Category Archives: Blanch

James Blanch (1784 – 1841): Custom House Officer, convict, and mathematical instrument maker

My great-great-great-great-grandfather James Blanch (1754 – 1840) had four children with his first wife, Jane Barlow. The couple were married at St Anne’s, Soho on 5 September 1779, and in the following May their first child, James, was christened at … Continue reading

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More about the Barlows

It seems fairly certain that William Barlow, patten-maker of Compton Street, Soho, was the father of Jane Barlow, the first wife of my 4 x great-grandfather James Blanch. William’s will of 1778 provides information about the marriages of two other … Continue reading

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Analysing the will of William Barlow

In the last post I shared my transcription of the will of William Barlow, patten-maker of Compton Street, Soho, who died in 1779, and who I believe to have been the father of Jane Barlow, the first wife of my … Continue reading

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The will of William Barlow, Soho patten maker (died 1779)

Yesterday I reported new evidence that my great-great-great-great-grandfather, James Blanch (1754 – 1840) was the son-in-law of William Barlow (died 1779), a patten maker of Compton Street, Soho. More details of William Barlow’s life, family and social status can be found … Continue reading

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James Blanch and William Barlow in the Westminster pollbooks

Following on from my last post: I’m going to assume for now that my great-great-great-grandfather John Blanch (1801-1870) was the son of James and Sophia Blanch. Sophia Atkins was James’ second wife: they were married on 21 March 1792 at … Continue reading

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John Blanch and the mysterious second christening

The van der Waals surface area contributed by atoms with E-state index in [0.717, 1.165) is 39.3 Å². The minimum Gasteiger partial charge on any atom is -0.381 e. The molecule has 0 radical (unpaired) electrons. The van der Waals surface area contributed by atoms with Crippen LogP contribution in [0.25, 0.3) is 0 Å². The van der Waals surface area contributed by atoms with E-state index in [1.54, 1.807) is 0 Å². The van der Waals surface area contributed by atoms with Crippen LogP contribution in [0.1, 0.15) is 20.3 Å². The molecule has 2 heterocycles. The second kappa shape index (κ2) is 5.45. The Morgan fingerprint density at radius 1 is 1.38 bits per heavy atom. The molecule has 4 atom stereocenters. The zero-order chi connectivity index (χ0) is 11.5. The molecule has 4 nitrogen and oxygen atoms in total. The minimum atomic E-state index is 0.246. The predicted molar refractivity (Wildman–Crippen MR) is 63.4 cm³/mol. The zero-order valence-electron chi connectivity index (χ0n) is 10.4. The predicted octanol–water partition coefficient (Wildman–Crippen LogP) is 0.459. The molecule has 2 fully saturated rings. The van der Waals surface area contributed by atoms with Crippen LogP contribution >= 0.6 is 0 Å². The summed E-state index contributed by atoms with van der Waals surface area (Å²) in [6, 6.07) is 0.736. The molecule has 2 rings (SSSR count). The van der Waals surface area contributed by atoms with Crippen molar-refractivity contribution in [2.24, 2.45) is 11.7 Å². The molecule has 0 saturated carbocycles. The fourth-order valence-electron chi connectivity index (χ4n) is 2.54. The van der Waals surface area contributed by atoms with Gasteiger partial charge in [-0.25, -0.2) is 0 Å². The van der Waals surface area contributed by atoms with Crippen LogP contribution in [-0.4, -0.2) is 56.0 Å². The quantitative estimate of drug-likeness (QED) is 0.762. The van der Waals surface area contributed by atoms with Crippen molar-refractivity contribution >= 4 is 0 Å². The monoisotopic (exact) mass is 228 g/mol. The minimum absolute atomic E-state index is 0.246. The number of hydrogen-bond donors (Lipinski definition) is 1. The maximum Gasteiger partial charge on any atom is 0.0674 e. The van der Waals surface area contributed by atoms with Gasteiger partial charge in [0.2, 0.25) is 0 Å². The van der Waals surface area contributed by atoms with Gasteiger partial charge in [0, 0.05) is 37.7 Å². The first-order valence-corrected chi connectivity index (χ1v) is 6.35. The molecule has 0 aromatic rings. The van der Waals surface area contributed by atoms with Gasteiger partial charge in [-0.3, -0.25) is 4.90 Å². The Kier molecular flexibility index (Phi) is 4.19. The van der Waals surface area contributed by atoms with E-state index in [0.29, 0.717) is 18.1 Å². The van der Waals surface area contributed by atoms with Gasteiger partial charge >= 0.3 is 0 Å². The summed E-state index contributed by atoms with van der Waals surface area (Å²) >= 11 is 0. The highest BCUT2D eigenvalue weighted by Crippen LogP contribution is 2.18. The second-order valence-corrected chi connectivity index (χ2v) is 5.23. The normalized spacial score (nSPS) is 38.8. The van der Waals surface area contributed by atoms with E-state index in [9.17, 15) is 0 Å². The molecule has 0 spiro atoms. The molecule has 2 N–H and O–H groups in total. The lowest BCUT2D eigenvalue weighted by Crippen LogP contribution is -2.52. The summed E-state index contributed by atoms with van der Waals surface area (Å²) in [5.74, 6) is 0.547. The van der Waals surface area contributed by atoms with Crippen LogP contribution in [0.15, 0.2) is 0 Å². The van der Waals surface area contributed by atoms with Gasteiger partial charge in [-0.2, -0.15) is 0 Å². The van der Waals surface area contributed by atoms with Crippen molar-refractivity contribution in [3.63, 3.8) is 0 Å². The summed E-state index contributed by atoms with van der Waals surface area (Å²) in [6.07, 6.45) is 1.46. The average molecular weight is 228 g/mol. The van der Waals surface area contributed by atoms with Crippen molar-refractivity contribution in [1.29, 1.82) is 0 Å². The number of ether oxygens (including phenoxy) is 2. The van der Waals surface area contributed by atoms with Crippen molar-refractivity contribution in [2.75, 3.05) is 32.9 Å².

My fellow family historian and distant relative Ron Roe has alerted me to a problem with the records for my great-great-great-grandfather, John Blanch. John was a shoe and boot maker in Mile End Old Town, Bethnal Green and finally Soho. … Continue reading

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Elizabeth Gibson: a life in Georgian England

I’ve written a fair amount, under various headings, about my great-great-great-great-great grandmother Elizabeth Holdsworth, formerly Collins, née Gibson, who was born in 1733 and died in 1809. However, I thought it might be helpful to put everything we know about … Continue reading

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Thomas Blanch, wire drawer of St Giles Cripplegate

In my last post about my possible ancestor, labourer John Blanch (c. 1700 – 1740), I speculated that his son Thomas, who was born in the parish of St Giles Cripplegate in 1722, might be the person of that name … Continue reading

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John and Susannah Blanch of Cripplegate and Holborn

In my last post I wrote about Daniel Blanch, a leather seller in early 18th century Clerkenwell, who I suspect might be connected in some way my own Blanch ancestors. My searches through the records have also turned up another … Continue reading

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Daniel Blanch, leather dresser of Clerkenwell

The Fleet Registers are a collection of registers and notebooks recording clandestine marriages and baptisms that took place in locations such as the Fleet Prison, King’s Bench Prison and the Mint between about 1667 and 1777. Apparently in the 1740s, … Continue reading

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